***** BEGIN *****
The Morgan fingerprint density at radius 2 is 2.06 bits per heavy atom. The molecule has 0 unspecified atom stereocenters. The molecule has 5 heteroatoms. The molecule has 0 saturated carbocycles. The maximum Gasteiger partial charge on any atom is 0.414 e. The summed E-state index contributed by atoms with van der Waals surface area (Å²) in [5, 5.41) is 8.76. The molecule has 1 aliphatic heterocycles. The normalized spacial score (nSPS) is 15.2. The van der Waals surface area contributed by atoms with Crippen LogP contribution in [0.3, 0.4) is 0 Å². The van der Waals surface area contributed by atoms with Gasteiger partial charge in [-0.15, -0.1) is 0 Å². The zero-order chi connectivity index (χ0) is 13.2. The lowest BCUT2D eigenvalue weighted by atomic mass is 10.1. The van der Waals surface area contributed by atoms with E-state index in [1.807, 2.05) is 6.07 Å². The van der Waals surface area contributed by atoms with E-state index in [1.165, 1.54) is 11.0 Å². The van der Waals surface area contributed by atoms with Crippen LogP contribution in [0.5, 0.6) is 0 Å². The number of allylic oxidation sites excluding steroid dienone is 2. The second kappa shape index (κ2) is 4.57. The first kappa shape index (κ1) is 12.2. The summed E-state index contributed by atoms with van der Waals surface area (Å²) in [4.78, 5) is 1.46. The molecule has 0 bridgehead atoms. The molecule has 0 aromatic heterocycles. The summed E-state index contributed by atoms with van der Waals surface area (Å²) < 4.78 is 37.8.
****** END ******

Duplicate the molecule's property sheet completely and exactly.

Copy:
The Morgan fingerprint density at radius 2 is 2.06 bits per heavy atom. The molecule has 0 unspecified atom stereocenters. The molecule has 5 heteroatoms. The molecule has 0 saturated carbocycles. The maximum Gasteiger partial charge on any atom is 0.414 e. The summed E-state index contributed by atoms with van der Waals surface area (Å²) in [5, 5.41) is 8.76. The molecule has 1 aliphatic heterocycles. The normalized spacial score (nSPS) is 15.2. The van der Waals surface area contributed by atoms with Crippen LogP contribution in [0.3, 0.4) is 0 Å². The van der Waals surface area contributed by atoms with Gasteiger partial charge in [-0.15, -0.1) is 0 Å². The zero-order chi connectivity index (χ0) is 13.2. The lowest BCUT2D eigenvalue weighted by atomic mass is 10.1. The van der Waals surface area contributed by atoms with E-state index in [1.807, 2.05) is 6.07 Å². The van der Waals surface area contributed by atoms with E-state index in [1.165, 1.54) is 11.0 Å². The van der Waals surface area contributed by atoms with Crippen LogP contribution in [0.5, 0.6) is 0 Å². The number of allylic oxidation sites excluding steroid dienone is 2. The second kappa shape index (κ2) is 4.57. The first kappa shape index (κ1) is 12.2. The summed E-state index contributed by atoms with van der Waals surface area (Å²) in [4.78, 5) is 1.46. The molecule has 0 bridgehead atoms. The molecule has 0 aromatic heterocycles. The summed E-state index contributed by atoms with van der Waals surface area (Å²) < 4.78 is 37.8.